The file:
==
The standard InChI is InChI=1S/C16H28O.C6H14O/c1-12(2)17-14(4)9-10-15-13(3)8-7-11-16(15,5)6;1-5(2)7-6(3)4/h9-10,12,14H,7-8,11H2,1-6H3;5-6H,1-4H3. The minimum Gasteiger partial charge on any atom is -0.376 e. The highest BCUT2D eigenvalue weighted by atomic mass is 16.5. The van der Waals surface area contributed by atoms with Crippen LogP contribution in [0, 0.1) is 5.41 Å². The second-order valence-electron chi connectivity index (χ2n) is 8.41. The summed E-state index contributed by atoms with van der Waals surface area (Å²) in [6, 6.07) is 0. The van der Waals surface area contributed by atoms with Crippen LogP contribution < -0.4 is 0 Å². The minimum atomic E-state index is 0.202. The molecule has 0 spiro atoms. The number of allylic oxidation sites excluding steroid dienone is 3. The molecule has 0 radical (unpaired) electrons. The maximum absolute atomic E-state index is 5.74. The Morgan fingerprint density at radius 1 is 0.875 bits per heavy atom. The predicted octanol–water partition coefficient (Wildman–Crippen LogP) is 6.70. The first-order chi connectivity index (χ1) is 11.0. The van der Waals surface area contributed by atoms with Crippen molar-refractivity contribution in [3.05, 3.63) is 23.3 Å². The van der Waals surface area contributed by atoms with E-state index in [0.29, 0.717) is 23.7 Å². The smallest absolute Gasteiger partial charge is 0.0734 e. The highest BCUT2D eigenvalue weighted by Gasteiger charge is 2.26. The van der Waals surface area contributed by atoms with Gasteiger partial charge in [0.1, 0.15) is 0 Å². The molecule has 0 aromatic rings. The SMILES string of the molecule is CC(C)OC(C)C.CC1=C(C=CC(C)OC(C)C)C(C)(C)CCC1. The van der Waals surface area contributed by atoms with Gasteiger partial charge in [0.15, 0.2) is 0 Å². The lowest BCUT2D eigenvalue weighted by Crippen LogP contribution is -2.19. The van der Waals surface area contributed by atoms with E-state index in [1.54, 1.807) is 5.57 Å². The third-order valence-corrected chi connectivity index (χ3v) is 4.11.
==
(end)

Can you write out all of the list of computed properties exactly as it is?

The standard InChI is InChI=1S/C16H28O.C6H14O/c1-12(2)17-14(4)9-10-15-13(3)8-7-11-16(15,5)6;1-5(2)7-6(3)4/h9-10,12,14H,7-8,11H2,1-6H3;5-6H,1-4H3. The minimum Gasteiger partial charge on any atom is -0.376 e. The highest BCUT2D eigenvalue weighted by atomic mass is 16.5. The van der Waals surface area contributed by atoms with Crippen LogP contribution in [0, 0.1) is 5.41 Å². The second-order valence-electron chi connectivity index (χ2n) is 8.41. The summed E-state index contributed by atoms with van der Waals surface area (Å²) in [6, 6.07) is 0. The van der Waals surface area contributed by atoms with Crippen LogP contribution < -0.4 is 0 Å². The minimum atomic E-state index is 0.202. The molecule has 0 spiro atoms. The number of allylic oxidation sites excluding steroid dienone is 3. The molecule has 0 radical (unpaired) electrons. The maximum absolute atomic E-state index is 5.74. The Morgan fingerprint density at radius 1 is 0.875 bits per heavy atom. The predicted octanol–water partition coefficient (Wildman–Crippen LogP) is 6.70. The first-order chi connectivity index (χ1) is 11.0. The van der Waals surface area contributed by atoms with Crippen molar-refractivity contribution in [3.05, 3.63) is 23.3 Å². The van der Waals surface area contributed by atoms with E-state index in [0.29, 0.717) is 23.7 Å². The smallest absolute Gasteiger partial charge is 0.0734 e. The highest BCUT2D eigenvalue weighted by Gasteiger charge is 2.26. The van der Waals surface area contributed by atoms with Gasteiger partial charge in [0.1, 0.15) is 0 Å². The molecule has 0 aromatic rings. The SMILES string of the molecule is CC(C)OC(C)C.CC1=C(C=CC(C)OC(C)C)C(C)(C)CCC1. The van der Waals surface area contributed by atoms with Gasteiger partial charge in [0.15, 0.2) is 0 Å². The lowest BCUT2D eigenvalue weighted by Crippen LogP contribution is -2.19. The van der Waals surface area contributed by atoms with E-state index in [1.54, 1.807) is 5.57 Å². The third-order valence-corrected chi connectivity index (χ3v) is 4.11.